The final project for the Machine Learning course will be a mini research project done by groups of 3 or 4 people. The overall goal of such a project is to do something that nobody else has ever done before. Ways to accomplish this goal include (but
are not limited to):
taking an existing machine learning model or algorithm and tweaking it to improve it in some way (make it faster, make it more accurate, etc.);
taking an existing machine learning model or algorithm and applying it to a brand new application;
inventing a new machine learning model or algorithm for a new application;
creating a new way of visualizing a machine learning algorithm;
and deriving a new theoretical analysis for a new or existing machine learning algorithm.
Because this is a class project on a tight schedule, it's important to keep your proposed ideas tractable, but at the same time the motivation of your project should be toward making a significant scientific contribution, one that we can imagine being
a published paper if you had enough time to work on it. For the class project, the expectation is you will most likely only have preliminary results.
You will not need to submit code for the project, nor are you required to use any particular programming language, platform, or software. You are free to use whatever helps you accomplish your research goals the best.
The first deliverable is a project proposal that is due in conjunction with Homework 4 (on November 1).
Your project proposal should be one page long in a reasonable format. You should use at least 10-point font in a standard typeface such as Times New Roman, Arial, or Helvetica.
It should discuss
what problem you plan to address,
your preliminary plan for how you will address it, including what algorithms and data you will use, and
how you will evaluate success of your ideas.
It should list at least three recent, relevant papers you and your team will read and understand as background for your contribution. You probably want to have read at least one of these before writing the proposal.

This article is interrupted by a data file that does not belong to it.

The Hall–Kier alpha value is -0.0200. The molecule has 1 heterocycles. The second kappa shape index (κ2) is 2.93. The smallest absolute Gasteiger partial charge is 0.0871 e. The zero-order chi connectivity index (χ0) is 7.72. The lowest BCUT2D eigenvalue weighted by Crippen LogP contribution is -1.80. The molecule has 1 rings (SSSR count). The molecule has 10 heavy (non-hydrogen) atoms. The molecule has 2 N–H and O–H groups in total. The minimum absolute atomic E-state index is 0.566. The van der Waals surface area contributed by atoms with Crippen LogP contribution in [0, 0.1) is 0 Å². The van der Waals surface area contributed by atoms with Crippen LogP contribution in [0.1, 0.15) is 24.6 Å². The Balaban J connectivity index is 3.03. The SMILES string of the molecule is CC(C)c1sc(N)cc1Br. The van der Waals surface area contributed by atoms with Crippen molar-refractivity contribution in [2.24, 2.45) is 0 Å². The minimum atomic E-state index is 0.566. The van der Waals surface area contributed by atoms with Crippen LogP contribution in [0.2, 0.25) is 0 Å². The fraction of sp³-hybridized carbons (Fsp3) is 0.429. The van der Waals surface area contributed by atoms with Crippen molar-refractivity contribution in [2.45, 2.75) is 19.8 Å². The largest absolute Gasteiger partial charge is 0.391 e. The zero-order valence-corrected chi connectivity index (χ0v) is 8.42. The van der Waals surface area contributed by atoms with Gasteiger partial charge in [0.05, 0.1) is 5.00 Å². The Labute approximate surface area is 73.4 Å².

It should discuss a proposed plan of who on your team will be responsible for what tasks. These contributions should just be a prediction for planning purposes, and you are not obligated to adhere to them precisely.
The final deliverables for the class project are (1) a five-minute video presenting your results and (2) a project website that details your project with any supplementary material, data, charts that appear in the video presentation.
Your video and website should have the following elements.
They should describe the motivation, the problem you are addressing, and your approach to solving the problem;
They should describe your technical contribution. For example, it may describe an algorithmic approach and describe experimental setup and results. A viewer/visitor should be able to reproduce your experimental results or analysis.
Your presentations must discuss prior work: research that studies related problems, or the same problem you are addressing, other approaches that are related to your technical approach that may or may not have been applied to the same type of
application, or foundational mathematical or scientific ideas you are building on. Establish why none of these existing studies solves the problem your contribution aims to fix.
Lastly, your website should contain a list of references to relevant papers.
The project website has no length limit, but it should be concise. It should primarily only contain additional material to support the results you include in your video presentation.
The project website and video are due on the last day of classes, December 13, 2017. We will create a YouTube playlist of your videos and link (or host) your project pages on the course homepage.
This section is under construction. You are welcome to propose any idea you want, and you are welcome to include work you are doing in your job, your own research, or your other classes, as long as it is okay with your other professors or supervisors.
The list below is a brainstormed list of ideas that could be interesting, but you are not at all obligated to use one of these ideas.
Take an existing batch learning algorithm and devise an online, stochastic, or block-coordinate training approach for it.
Treat standard preprocessing steps as part of a deep predictor and use back propagation (or a variant of it) to tune parameters of the preprocessing.